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Stricker, Kelly and Kendall near lead after first round of the AmFam Championship

Tournament host Steve Stricker of Madison shot an opening-round, 3-under 69 Friday and was one stroke off the lead at the American Family Insurance Championship at University Ridge Golf Club.
Tournament host Steve Stricker of Madison shot an opening-round, 3-under 69 Friday and was one stroke off the lead at the American Family Insurance Championship at University Ridge Golf Club.

MADISON – Steve Stricker was defending, Jerry Kelly was fighting and Skip Kendall was plugging – and the trio of Wisconsinites ended the first round of the American Family Insurance Championship in a stack of 18 players within two shots of first round co-leaders Glen Day and Boo Weekley, who finished Friday’s round at University Ridge Golf Course in Madison with 4-under 68s.

“I would have thought 6-under would be leading just on the way, the way some of the holes were,” Weekley said.

Stricker, the tournament host and defending champion, felt he struck the ball well enough to have gone 5- or 6-under but couldn’t make enough putts before finishing with a 3-under 69.

“It was a challenge,” Stricker said. “I mean, the wind was gusty, the greens were super fast, the ball was moving around once you putted it, you know, the wind would take it. That was the hard part probably is getting a good feel on the greens. Some of them could really get away from you and one did on me on, especially on 17. I was able to make it coming back. You really had to be careful not just running it by 8, 10 feet on some of these downwind putts.”

Stricker was joined at 3-under by Kelly, who strung together five straight birdies on the back nine to claim a share of the lead at one point but admitted he did it with “smoke and mirrors” as he continues to play while undergoing treatment for rheumatoid arthritis.

“I didn't feel like my body responded very well,” Kelly said. “I know I'm jumpy, but that's ridiculous, a little explosion on every shot, doesn't matter if it's driver or a putt. So, you know, battled through it and see if I can shoot a couple low ones, who knows.”

Kendall, a Fox Point native, who now primarily teaches at the Orlando Golf Academy in Florida briefly touched the lead as well at 4-under before finishing with a 2-under 70. Playing on a sponsor’s exemption, the AmFam Championship is his first start on the PGA Tour Champions in 2024 and just his second competitive tournament of the year.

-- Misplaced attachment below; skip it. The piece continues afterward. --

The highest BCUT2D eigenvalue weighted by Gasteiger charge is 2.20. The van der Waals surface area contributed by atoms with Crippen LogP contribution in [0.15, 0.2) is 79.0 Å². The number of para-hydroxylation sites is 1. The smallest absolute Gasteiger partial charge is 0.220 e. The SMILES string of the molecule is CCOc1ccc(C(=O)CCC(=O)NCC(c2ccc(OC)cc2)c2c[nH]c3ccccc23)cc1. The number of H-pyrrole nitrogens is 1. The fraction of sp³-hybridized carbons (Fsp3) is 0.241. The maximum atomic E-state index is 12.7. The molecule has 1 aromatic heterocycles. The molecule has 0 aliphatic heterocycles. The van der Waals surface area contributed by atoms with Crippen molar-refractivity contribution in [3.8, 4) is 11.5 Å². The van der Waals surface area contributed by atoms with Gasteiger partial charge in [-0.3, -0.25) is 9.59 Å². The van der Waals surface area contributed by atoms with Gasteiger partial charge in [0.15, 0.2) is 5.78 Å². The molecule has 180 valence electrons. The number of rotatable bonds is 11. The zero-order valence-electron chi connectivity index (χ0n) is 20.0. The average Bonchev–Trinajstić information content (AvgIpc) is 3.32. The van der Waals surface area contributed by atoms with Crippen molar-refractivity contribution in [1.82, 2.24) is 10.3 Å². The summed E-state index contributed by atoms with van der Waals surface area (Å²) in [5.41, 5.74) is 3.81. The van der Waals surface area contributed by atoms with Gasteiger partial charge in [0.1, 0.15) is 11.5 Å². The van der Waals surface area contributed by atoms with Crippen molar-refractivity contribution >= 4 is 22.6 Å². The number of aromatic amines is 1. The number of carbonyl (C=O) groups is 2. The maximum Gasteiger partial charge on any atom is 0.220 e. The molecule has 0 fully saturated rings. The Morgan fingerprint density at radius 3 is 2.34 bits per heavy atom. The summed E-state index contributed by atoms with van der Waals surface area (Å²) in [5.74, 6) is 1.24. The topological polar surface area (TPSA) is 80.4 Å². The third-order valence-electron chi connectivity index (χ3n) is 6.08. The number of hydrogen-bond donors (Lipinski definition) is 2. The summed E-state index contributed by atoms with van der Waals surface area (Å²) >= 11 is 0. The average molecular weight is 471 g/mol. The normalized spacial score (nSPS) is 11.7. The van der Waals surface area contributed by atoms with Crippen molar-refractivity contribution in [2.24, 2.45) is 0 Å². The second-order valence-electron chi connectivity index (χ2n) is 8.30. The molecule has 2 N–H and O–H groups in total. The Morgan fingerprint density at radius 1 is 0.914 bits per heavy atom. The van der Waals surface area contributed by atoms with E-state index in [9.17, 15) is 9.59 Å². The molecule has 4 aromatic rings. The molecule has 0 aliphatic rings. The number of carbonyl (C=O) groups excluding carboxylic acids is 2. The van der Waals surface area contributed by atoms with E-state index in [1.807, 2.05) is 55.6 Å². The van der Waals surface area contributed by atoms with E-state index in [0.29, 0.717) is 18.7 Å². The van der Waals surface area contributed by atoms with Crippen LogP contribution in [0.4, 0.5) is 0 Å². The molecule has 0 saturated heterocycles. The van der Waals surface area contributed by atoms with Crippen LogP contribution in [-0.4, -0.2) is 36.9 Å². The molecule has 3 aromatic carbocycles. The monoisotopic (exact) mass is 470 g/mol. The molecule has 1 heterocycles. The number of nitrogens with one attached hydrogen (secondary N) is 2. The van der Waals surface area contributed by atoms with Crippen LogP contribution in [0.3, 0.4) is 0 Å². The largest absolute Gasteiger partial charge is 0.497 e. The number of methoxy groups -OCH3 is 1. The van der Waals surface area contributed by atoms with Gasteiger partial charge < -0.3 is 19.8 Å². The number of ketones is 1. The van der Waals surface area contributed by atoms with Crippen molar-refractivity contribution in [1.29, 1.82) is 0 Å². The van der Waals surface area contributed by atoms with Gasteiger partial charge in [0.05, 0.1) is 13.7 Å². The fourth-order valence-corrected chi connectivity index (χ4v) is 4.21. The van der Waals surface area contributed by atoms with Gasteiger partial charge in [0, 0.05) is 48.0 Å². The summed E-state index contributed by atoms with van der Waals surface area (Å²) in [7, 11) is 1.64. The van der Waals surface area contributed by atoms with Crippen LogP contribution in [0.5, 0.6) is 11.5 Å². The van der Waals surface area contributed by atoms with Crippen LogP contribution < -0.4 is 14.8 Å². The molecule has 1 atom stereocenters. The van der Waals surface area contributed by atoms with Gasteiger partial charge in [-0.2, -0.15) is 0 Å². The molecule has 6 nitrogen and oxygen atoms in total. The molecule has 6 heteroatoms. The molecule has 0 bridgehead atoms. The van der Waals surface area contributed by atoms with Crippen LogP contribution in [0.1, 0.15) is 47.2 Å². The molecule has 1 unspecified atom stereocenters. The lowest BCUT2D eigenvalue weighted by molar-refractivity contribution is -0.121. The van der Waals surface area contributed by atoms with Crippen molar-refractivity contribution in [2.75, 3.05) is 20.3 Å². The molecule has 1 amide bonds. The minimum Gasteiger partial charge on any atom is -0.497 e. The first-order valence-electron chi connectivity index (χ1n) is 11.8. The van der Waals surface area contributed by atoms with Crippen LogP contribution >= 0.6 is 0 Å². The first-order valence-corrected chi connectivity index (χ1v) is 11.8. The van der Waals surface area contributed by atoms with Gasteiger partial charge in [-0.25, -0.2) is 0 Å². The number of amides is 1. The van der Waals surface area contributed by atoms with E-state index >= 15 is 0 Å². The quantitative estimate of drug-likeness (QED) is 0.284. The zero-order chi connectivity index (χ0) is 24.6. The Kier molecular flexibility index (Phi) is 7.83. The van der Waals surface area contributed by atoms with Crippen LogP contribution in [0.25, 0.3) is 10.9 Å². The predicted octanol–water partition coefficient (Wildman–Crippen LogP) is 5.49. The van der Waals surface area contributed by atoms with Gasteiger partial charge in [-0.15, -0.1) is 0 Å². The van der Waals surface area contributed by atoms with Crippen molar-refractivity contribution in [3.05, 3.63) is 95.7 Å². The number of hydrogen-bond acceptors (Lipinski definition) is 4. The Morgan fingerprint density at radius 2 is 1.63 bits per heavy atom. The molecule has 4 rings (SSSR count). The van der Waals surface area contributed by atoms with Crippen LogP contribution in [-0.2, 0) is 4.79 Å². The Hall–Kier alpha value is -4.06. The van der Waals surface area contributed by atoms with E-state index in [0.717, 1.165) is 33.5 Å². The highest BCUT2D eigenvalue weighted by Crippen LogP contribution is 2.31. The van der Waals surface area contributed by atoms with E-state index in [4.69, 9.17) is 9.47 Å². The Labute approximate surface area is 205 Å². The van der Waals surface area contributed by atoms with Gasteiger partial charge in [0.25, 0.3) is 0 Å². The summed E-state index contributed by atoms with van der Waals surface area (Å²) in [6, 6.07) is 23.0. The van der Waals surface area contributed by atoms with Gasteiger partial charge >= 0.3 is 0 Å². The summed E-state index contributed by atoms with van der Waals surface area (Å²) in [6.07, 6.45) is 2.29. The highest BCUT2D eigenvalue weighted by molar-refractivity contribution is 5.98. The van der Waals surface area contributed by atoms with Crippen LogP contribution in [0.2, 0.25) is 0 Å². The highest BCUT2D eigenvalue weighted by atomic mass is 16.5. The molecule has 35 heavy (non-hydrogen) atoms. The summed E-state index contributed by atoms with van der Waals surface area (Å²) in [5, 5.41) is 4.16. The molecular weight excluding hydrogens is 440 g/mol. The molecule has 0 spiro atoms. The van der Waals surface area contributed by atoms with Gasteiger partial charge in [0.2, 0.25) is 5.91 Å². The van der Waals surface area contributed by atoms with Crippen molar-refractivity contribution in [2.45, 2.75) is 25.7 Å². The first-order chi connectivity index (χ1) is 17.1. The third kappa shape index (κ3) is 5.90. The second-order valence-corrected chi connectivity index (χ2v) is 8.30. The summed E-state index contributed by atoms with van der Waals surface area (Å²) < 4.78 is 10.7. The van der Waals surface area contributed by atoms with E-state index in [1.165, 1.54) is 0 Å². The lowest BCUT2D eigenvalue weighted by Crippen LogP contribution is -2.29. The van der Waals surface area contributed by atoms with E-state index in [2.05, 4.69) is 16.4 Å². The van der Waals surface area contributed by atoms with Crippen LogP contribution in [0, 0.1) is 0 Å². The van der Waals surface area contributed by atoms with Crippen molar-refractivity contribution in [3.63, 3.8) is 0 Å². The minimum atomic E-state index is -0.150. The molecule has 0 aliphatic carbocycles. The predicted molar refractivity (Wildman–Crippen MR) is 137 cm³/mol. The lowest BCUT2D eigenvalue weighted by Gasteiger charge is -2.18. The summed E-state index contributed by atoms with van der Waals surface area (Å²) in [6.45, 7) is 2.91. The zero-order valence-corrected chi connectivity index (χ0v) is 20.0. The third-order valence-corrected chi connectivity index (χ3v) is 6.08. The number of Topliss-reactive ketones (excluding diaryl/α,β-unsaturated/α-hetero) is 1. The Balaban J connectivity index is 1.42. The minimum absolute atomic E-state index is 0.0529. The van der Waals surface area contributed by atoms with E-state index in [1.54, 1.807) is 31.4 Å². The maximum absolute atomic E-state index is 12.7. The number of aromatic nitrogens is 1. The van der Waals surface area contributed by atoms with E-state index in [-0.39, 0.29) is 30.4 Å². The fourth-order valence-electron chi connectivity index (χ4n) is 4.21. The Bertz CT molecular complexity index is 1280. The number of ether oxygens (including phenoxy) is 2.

“I'm going to take one shot at a time,” said Kendall, who is opening a new academy at Hammock Beach in Palm Coast, Florida and helping to design wedges for Sub 70 Golf. “It's the old cliché. I didn't come here with any real high expectations, but with that being said, like I told Nate, hey, if a couple putts drop, I can still play. If it stays this tough, I don't know if the scoring's going to be real, real low. You know, just stay upright and see what happens.”

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While Kendall is at total ease, Kelly is trying to find some peace. He said he’s trying to conserve energy by not getting too fired up on the course, but also is trying not to get too down on himself when things don’t go right.

He eventually acknowledged that he was happy to finish the first round at 3-under, but it didn’t change his outlook for the weekend as he tries to become a three-time tournament champion.

“I mean, I told you I'd like to compete,” Kelly said. “I feel like if I can get my body to respond to what I'm thinking, I mean, I can still think my way around a golf course and play well. But it's the reactions, I'm having a tough time figuring out where they're coming from, but it's just, I don't know.”

More: Madison's Jerry Kelly on playing golf with rheumatoid arthritis: 'I'm not going to quit.'

Stricker on the other hand just needed to get his putter smoothed out – which may bode ill for his fellow competitors. One of the best putters of his generation, Stricker appeared to figure out some equipment issues that have been affecting his play the first part of the year.

“It’s nice to be introduced as the defending champion – I'm just trying to get back there again, trying to get in that position again come Sunday,” he said. “And hopefully I've got to get this putter worked out, that's the bottom line. I hit it well enough today to shoot 5 or 6 under and to walk away with 3 is a little bit disappointing. So I've just got to get it in the hole a little bit quicker.”

The blustery conditions and quick greens didn’t allow for any player to run away with the first round. Another 10 players, including University of Wisconsin alumnus Mario Tiziani, are within three shots of the lead at 1-under par.

“Once you turn into the wind, there's some beasts out there, really tough holes,” said Duffy Waldorf, one of the six players at 3-under. “The 10th hole's playing really long, the seventh hole's tough, eighth hole's tough. There's just a bunch of holes with this 15-, 20-mile an hour wind that makes it -- those are bogey holes. Normally you get a bunch of birdie holes and then the hard holes you can make par. There's some bogeys out there, and then the holes that are usually a little easier are tough with this kind of wind.”

Fox Point professional Michael Crowley shot a 4-over 76 in his first round.

This article originally appeared on Milwaukee Journal Sentinel: Stricker, Kelly and Kendall near lead after round one of AmFam Championship